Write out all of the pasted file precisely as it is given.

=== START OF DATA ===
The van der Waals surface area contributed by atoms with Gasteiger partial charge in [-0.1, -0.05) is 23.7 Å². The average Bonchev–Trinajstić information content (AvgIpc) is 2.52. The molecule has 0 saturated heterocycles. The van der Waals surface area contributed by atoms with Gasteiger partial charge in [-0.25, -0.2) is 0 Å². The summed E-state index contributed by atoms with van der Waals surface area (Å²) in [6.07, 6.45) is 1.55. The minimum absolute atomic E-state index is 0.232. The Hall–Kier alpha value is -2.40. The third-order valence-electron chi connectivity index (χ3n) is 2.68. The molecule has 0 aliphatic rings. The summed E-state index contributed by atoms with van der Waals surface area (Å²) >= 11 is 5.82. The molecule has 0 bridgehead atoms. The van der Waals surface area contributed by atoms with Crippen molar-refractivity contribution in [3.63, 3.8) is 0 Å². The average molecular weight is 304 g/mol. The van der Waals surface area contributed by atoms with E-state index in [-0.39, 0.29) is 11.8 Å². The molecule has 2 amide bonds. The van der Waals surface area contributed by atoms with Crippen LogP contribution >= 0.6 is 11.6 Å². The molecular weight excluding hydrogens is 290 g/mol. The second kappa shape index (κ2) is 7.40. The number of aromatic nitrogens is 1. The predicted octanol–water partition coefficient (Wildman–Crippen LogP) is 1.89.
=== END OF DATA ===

The van der Waals surface area contributed by atoms with Gasteiger partial charge in [-0.1, -0.05) is 23.7 Å². The average Bonchev–Trinajstić information content (AvgIpc) is 2.52. The molecule has 0 saturated heterocycles. The van der Waals surface area contributed by atoms with Gasteiger partial charge in [-0.25, -0.2) is 0 Å². The summed E-state index contributed by atoms with van der Waals surface area (Å²) in [6.07, 6.45) is 1.55. The minimum absolute atomic E-state index is 0.232. The Hall–Kier alpha value is -2.40. The third-order valence-electron chi connectivity index (χ3n) is 2.68. The molecule has 0 aliphatic rings. The summed E-state index contributed by atoms with van der Waals surface area (Å²) >= 11 is 5.82. The molecule has 0 bridgehead atoms. The van der Waals surface area contributed by atoms with Crippen molar-refractivity contribution in [3.63, 3.8) is 0 Å². The average molecular weight is 304 g/mol. The van der Waals surface area contributed by atoms with E-state index in [-0.39, 0.29) is 11.8 Å². The molecule has 2 amide bonds. The van der Waals surface area contributed by atoms with Crippen LogP contribution >= 0.6 is 11.6 Å². The molecular weight excluding hydrogens is 290 g/mol. The second kappa shape index (κ2) is 7.40. The number of aromatic nitrogens is 1. The predicted octanol–water partition coefficient (Wildman–Crippen LogP) is 1.89.